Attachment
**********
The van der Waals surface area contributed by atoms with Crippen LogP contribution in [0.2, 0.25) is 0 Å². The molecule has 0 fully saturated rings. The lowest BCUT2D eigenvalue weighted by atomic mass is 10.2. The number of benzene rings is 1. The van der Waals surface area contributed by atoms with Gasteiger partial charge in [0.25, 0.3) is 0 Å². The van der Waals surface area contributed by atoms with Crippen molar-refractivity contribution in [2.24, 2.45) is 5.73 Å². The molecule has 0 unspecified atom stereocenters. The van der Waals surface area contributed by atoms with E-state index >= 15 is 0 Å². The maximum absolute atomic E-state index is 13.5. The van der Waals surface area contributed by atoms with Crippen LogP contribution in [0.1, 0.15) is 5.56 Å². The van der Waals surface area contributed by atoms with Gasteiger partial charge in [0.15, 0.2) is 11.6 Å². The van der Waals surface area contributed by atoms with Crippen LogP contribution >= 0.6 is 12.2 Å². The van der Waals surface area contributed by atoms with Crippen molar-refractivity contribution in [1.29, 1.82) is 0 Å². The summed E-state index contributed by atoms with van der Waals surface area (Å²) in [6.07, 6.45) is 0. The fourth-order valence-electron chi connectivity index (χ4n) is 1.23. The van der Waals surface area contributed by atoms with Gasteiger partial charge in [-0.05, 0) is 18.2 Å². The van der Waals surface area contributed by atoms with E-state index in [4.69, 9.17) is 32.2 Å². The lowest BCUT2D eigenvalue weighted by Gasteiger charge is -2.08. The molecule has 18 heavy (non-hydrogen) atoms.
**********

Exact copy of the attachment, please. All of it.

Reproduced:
The van der Waals surface area contributed by atoms with Crippen LogP contribution in [0.2, 0.25) is 0 Å². The molecule has 0 fully saturated rings. The lowest BCUT2D eigenvalue weighted by atomic mass is 10.2. The number of benzene rings is 1. The van der Waals surface area contributed by atoms with Gasteiger partial charge in [0.25, 0.3) is 0 Å². The van der Waals surface area contributed by atoms with Crippen molar-refractivity contribution in [2.24, 2.45) is 5.73 Å². The molecule has 0 unspecified atom stereocenters. The van der Waals surface area contributed by atoms with E-state index >= 15 is 0 Å². The maximum absolute atomic E-state index is 13.5. The van der Waals surface area contributed by atoms with Crippen LogP contribution in [0.1, 0.15) is 5.56 Å². The van der Waals surface area contributed by atoms with Gasteiger partial charge in [0.15, 0.2) is 11.6 Å². The van der Waals surface area contributed by atoms with Crippen LogP contribution >= 0.6 is 12.2 Å². The van der Waals surface area contributed by atoms with Crippen molar-refractivity contribution in [1.29, 1.82) is 0 Å². The summed E-state index contributed by atoms with van der Waals surface area (Å²) in [6.07, 6.45) is 0. The fourth-order valence-electron chi connectivity index (χ4n) is 1.23. The van der Waals surface area contributed by atoms with Gasteiger partial charge in [-0.05, 0) is 18.2 Å². The van der Waals surface area contributed by atoms with E-state index in [4.69, 9.17) is 32.2 Å². The lowest BCUT2D eigenvalue weighted by Gasteiger charge is -2.08. The molecule has 18 heavy (non-hydrogen) atoms.